Bloggers, the general, and the media
Earlier this year, Bangladesh experienced an extra-constitutional change in government. The Economist called it a coup that dares not speak its name. Initially, this de facto coup brought respite from a months-old stalemate between the country’s rival political parties. But soon, the technocratic regime that was installed by the army started arresting top politicians on corruption charges. The regime declared cleaning up corruption as its main priority. I discussed the impact of this anti-corruption drive on the economy in the last post. This post is not about economics. No, this is about raising questions, questions that should be raised by people far more qualified than the bloggers who have been raising them this week.
· Gen Moeen U Ahmed, the chief of Bangladesh army, and his brother Iqbal U Ahmed are both on the board of directors of Trust Bank, violating Bangladesh Bank regulations that state “not more than one member of a family will become director of a bank. For this purpose family members shall include spouse, parents, children, brothers and sisters of the director and other persons dependent on him/her.”
· In November 2006, while Gen Moeen was Chairman, his brother was reappointed Managing Director of Trust Bank. This appears to violate the Bangladesh Bank regulations which state that the above “restriction shall apply to appointment/reappointment of the directors”.
· Gen Moeen had an outstanding loan amount from Trust Bank well in excess of the Taka 500 it appears he is allowed to borrow as a member of the board of directors according to Bangladesh Bank regulations. The regulations state: “the total amount of the loan facilities extendable to a Director or to his relatives should not exceed 50% of the paid-up value of the shares of that bank held in Director’s own name.” General Moeen owns 10 shares of Trust Bank worth Taka 1000 before the IPO, as specified on page 23 of Trust Bank’s prospectus.
These violations of the banking regulations were completely avoided by the mainstream media in Bangladesh. While the bloggers were discussing this, what did the daily newspapers in Dhaka report? They reported on the General’s visit to Britain and America (here are some footages of what the General has said — judge for yourself who’s running Bangladesh). On Friday 19 October, well after the ‘bankgate scandal’ broke on the net, here is what the country’s major vernacular dailies printed as their lead. And in the country’s premiere English language daily, a sorry excuse of an op-ed piece had this:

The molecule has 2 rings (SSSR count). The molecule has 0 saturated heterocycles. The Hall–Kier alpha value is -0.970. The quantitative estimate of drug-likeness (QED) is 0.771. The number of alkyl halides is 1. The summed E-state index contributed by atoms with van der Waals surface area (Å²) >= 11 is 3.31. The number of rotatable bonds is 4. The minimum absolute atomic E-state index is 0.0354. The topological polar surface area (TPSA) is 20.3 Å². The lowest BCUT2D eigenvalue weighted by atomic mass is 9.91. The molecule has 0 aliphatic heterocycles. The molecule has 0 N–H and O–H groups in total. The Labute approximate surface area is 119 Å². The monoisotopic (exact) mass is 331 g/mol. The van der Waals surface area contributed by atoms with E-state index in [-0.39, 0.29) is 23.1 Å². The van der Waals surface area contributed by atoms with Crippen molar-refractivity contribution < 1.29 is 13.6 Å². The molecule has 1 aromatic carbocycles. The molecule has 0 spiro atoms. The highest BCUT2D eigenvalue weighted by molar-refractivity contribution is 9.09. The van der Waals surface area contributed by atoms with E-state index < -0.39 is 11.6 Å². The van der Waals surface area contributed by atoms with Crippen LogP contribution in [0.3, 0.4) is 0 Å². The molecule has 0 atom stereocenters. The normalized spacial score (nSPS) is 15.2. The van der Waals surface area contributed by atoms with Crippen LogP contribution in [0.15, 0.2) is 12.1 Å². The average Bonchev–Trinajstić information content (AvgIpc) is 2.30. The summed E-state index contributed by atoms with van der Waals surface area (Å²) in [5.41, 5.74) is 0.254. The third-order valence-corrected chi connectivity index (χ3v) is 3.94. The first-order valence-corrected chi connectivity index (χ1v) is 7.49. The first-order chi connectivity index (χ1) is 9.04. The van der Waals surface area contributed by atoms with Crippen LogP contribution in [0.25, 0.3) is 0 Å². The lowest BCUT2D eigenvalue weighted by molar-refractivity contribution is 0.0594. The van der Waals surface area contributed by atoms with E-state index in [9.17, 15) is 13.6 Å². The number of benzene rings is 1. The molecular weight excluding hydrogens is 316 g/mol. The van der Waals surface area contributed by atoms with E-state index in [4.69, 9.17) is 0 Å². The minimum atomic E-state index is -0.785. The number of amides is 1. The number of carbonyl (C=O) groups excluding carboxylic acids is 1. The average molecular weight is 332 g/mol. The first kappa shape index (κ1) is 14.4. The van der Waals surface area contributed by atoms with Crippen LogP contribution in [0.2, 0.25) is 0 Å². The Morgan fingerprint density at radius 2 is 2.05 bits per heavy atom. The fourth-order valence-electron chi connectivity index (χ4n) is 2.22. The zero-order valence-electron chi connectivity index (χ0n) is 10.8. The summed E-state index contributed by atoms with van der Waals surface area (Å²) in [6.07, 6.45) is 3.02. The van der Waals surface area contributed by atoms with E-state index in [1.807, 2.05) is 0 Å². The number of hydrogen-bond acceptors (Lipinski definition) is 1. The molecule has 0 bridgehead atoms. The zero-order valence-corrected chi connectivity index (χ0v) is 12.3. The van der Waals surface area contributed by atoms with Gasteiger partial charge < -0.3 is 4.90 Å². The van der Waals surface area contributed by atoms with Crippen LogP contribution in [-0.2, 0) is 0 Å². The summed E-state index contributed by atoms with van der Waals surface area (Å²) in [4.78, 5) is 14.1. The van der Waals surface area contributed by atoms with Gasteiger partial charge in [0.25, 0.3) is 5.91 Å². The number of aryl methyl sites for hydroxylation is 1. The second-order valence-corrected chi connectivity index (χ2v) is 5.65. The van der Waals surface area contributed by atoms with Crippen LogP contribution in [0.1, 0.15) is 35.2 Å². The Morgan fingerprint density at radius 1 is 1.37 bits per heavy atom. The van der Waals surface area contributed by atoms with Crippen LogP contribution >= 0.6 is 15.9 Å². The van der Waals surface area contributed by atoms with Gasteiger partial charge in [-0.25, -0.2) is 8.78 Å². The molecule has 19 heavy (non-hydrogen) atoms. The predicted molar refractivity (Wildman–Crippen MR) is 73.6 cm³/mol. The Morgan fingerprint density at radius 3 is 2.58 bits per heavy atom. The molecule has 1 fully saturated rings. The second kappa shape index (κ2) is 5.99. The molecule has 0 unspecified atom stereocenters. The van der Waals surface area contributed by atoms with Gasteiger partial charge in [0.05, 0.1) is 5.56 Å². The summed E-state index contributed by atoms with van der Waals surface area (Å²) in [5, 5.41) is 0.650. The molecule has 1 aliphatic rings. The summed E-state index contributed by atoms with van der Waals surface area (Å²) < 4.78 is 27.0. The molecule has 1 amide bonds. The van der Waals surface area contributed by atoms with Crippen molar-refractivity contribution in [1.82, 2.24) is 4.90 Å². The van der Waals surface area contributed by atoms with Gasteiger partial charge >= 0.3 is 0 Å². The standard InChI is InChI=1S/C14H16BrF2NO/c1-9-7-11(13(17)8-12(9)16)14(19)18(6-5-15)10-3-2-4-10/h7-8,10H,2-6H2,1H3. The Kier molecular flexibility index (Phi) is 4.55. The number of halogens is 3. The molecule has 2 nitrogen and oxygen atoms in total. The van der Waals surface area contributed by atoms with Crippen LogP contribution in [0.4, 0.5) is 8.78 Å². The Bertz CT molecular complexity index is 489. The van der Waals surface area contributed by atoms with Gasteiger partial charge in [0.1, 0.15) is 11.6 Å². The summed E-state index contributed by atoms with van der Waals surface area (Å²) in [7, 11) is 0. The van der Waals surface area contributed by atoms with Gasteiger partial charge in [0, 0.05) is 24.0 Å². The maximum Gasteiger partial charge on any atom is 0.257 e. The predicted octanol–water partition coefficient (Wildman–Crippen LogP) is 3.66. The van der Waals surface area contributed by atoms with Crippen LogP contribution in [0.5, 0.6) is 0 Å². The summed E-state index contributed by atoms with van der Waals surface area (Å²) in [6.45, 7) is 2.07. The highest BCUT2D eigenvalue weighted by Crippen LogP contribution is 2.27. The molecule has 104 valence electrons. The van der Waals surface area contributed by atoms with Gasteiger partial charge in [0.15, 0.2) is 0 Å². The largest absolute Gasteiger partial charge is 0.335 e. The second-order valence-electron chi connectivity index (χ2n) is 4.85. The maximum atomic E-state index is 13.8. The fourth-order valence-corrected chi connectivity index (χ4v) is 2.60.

When we see Moeen speak on issues in seminars and public forums we see a “think tank;” when we see Moeen distribute relief materials to flood victims, we see a man with “charitable disposition;” when we see Moeen in army uniform, we see a smart soldier and a “true patriot.”
Journalism without fear or favour? I hope the late SM Ali is not too disturbed in his grave.
And still, there are reasons to be hopeful. After it broke in the internet, the General was asked about the issue by reporters from ATN Bangla, a TV channel. Then major newspapers reported the General’s explanations. Here is how the Daily Star chose to report it. Out-of-context? You be the judge.
Is this the end of the creeping dictatorship? Far from it. To paraphrase Churchill, it’s not even the beginning of the end, but it surely is the end of the beginning. Bloggers, the citizen journalists, cannot be stopped from asking awkward questions.
And the General seems to be making an effort in answering concerns, and that’s commendable. Now, let’s get a few things straight.
First, I am not calling the General corrupt. For all I know, his explanations are genuine and there is no shenanigan whatsoever. Everyone’s innocent until proven otherwise. Of course, the General has a different standard of justice for those under arrest for corruption. ‘They are known to be corrupt. Show me an honest person under arrest, and remember, you have to prove that they are honest’ — that’s what the General says in one of the footages I’ve linked above. There is no denying that the General is running the show in Bangladesh — to pretend otherwise is nonsense. Will the General rethink his view on justice?
Second, will the media rethink its responsibility? I asked the editor of a major Bangla daily earlier this month about press freedom in today’s Bangladesh. He said a lot of things without answering the question. My brother mentioned something LK Advani said about the Indian media during their Emergency — the media was asked to bend, they chose to crawl. Ours seem to have taken supplication to a new low. How long before this changes?
Third, the General has been telling an ‘honest man vs corrupt politician’ story for a while now. And at least among the expatriate bhodrolokes this narrative has resonated so far. Even if the General is telling the truth, this incidence should make it obvious that unless things change, he is likely to end up not different from the other military rulers that came before him.